Do soldiers or people who want to join the military usually look down on civilians in general as weak, or look down on disabled civilians who couldn’t join? I have encountered this from a few family members, unfortunately, and wanted to incorporate that experience into my novel, but I don’t know if this is common for former soldiers or if it’s more about age or some of my family members just being mean. What are your thoughts on this?
I think the best way to view the different branches of the Armed Services regarding their attitudes is that they all have their own cultures. The culture of each branch is based on their shared experiences, and those shared experiences do differentiate them from civilians who lack their background. Sometimes, this can result in an “us versus them mentality” among specific individuals but looking down on civilians as weak isn’t part of that culture. Regarding civilians as being unable to relate or understand their experiences is more on point. This is true to an extent, but it’s also true for every subculture from EMTs to police, to surgeons, and even Hollywood insiders.
I don’t know about you, but I certainly have difficulty relating to the story one of Starke’s friends told him about two Marines taking turns drinking from a bottle of liquor, zapping themselves with a light socket, and running headlong into a wall before switching places and repeating. I’m also just as sure after hearing that story a Marine would find nothing strange about it, and also cackle.
There are generational differences between the cultures. There’s a different culture among those who served in the past and are now civilians themselves versus those still serving. There’s a different sub-cultures among the officers and special forces than the general enlisted. Everyone agrees the Marines are weird, especially the Marines.
Now, the above doesn’t apply to the people who want to join the military. People who want to join the military and look down on people who don’t share their passion are fans. They’re not any different from any other fan out there. They aren’t part of the military culture or its rivalries yet. They want to be. They behave the way they imagine they should. They co-opt their beliefs about the military into their identity or use the identity to justify their own biases. Remember, though, it’s not just them. They’re not really any different or more special than the katana fans, the Krav Maga fans, Star Wars fans, or Naruto fans.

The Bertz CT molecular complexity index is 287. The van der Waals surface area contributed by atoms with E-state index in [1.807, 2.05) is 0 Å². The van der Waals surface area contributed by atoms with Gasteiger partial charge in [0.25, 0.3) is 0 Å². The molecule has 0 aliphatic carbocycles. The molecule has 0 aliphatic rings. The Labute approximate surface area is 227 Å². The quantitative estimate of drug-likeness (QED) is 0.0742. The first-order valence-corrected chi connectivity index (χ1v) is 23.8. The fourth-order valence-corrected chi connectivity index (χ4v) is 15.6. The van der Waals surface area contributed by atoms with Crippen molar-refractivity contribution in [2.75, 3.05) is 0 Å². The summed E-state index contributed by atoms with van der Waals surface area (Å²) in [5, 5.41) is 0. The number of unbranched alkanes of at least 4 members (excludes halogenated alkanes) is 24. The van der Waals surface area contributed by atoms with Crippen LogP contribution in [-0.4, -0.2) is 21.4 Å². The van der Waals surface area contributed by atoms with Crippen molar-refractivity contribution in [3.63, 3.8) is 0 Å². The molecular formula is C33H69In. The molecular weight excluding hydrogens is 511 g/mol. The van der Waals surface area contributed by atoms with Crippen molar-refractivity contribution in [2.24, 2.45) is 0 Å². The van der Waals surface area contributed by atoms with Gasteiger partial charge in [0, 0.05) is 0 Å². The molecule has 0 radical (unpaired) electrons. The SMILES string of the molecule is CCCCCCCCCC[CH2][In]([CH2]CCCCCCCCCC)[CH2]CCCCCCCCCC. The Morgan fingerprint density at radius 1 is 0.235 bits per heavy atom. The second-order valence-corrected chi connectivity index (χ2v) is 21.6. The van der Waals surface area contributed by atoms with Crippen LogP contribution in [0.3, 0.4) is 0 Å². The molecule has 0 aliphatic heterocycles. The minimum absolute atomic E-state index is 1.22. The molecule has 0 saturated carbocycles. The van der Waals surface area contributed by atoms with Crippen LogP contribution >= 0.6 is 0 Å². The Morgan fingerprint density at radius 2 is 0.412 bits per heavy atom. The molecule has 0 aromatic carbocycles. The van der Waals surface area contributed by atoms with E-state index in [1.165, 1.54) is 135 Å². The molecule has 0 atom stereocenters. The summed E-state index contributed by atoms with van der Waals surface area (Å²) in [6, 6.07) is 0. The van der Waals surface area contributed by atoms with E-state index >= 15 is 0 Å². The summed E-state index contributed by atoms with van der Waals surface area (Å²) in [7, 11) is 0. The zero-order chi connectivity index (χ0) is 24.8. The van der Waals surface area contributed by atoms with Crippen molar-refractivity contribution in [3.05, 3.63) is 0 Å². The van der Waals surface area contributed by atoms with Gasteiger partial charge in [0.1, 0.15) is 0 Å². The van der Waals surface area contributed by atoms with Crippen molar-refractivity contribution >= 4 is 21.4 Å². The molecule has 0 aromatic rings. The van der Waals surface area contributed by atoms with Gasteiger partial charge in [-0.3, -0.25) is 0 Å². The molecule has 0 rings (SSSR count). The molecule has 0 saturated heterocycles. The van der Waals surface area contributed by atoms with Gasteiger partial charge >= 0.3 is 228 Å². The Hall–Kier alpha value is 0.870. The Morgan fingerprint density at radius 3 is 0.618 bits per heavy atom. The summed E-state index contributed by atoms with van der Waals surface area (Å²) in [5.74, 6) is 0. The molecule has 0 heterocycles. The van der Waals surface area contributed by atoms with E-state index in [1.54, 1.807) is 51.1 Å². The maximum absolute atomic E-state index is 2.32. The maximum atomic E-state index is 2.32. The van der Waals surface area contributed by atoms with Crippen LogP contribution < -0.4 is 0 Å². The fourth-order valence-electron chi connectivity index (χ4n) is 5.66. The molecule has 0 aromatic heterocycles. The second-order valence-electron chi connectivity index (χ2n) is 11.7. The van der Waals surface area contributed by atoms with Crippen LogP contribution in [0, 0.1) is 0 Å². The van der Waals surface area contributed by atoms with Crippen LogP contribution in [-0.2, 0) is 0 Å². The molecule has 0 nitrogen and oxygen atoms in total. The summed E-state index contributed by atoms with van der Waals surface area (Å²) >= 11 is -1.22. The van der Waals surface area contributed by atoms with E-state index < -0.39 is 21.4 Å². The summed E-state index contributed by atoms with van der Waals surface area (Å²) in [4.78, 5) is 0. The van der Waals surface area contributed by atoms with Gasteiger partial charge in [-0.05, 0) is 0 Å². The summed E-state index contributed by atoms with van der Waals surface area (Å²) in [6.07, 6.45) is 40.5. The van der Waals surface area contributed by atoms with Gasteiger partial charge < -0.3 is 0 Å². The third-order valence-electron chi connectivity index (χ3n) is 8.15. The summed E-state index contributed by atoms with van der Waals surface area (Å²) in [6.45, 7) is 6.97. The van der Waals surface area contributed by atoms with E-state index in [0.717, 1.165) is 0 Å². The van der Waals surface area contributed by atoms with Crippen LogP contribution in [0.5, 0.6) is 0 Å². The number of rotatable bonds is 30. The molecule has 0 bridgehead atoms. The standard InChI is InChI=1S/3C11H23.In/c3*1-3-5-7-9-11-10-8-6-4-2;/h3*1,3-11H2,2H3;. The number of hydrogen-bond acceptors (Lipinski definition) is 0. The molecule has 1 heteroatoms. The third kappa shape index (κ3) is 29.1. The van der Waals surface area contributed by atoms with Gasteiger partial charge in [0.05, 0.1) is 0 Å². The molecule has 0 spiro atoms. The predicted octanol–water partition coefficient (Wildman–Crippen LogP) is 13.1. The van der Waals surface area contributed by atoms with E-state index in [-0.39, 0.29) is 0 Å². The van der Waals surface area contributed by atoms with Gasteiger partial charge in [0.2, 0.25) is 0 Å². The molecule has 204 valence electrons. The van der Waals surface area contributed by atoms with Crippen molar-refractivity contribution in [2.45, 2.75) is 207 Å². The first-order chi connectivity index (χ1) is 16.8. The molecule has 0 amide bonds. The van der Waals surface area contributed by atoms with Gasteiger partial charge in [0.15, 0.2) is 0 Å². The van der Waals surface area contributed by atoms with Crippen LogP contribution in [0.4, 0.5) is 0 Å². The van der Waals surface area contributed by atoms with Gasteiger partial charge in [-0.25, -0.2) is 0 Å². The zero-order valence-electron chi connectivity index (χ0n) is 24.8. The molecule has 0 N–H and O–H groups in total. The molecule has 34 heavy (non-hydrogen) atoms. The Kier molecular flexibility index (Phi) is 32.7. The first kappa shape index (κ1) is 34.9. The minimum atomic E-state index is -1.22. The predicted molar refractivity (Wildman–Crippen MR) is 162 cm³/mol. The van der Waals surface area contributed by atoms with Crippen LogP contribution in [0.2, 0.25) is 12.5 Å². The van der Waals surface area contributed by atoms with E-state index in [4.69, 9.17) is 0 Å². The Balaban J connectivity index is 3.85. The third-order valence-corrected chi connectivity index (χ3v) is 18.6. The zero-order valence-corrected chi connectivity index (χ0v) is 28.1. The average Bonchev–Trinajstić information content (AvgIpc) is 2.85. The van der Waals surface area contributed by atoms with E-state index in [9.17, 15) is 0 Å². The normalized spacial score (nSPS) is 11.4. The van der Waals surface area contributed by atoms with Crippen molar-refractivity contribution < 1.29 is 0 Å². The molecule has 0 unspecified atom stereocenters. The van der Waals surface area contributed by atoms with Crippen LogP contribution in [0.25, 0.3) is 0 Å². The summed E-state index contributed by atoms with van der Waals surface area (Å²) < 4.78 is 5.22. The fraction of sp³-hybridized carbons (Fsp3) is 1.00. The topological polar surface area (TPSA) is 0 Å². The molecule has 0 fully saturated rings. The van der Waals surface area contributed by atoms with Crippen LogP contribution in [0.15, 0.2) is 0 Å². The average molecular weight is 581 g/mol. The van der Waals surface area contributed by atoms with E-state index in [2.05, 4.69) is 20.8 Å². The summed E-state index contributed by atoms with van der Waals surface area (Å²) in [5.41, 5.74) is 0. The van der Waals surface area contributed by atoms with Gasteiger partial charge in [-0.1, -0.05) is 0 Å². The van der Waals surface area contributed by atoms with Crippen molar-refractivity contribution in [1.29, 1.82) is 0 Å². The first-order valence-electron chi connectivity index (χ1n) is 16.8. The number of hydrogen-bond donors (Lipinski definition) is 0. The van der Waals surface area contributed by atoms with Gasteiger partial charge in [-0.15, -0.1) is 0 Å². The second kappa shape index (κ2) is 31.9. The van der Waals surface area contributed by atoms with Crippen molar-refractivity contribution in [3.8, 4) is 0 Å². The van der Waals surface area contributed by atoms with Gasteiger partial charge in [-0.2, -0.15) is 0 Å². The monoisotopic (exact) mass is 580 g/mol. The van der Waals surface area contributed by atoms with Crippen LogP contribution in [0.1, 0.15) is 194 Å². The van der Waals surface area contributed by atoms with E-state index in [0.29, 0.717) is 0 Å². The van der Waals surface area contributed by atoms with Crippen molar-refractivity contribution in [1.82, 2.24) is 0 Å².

Personally, if you plan to write about anything to do with the military, I always recommend the more information on hand the better. Read web comics like Terminal Lance about daily life in the US Marine Corps, most of the US training manuals are actually available online which will give you insight into the thought processes of the people who wrote them. You may not enjoy or agree with the humor, but experiencing it can be instructive.
In my experience, I have several family members who served in the US Army. Neither my brother nor I were ever pressured by them about serving, or regarded as weak because we didn’t. My grandfather, who guarded General MacArthur’s family during WWII, celebrated when my father got out of the Vietnam draft due to a medical condition. Neither he nor my grandmother wanted my father to go to ‘Nam. My co-worker appreciates his time in the Navy, and he’d have liked to recommend his son join up. However, the Armed Services of today are very different from when he served. His son didn’t want the risk and he respects that.
The short answer is there are veterans who are assholes and veterans who aren’t. There are people who make their service too much a part of their identity, and feel they’re owed more than what they got. There are people who understand their service was their choice, who don’t resent others for choosing differently.
There’s never anything wrong with using your own life experiences for your novel. They’re yours, you should use them. All I’d caution you about is making the jump from “these people” otherwise known as your family members to a general perspective shared by everyone who ever served. Your family members aren’t alone in their attitudes, but theirs isn’t the only attitude that exists.
When following the everyone route, you run the risk of alienating readers who don’t share your experiences, even those who are willing to accept the perspective from a single character or in a story about a specific group of people. They stop short when you switch over into that perspective as ideological fact uniformly followed by everyone everywhere. Everyone everywhere is being intellectually lazy and that can impact the reader’s suspension of disbelief. While you don’t have to show those other perspectives, you want to practice leaving room in your narrative for a variety to exist.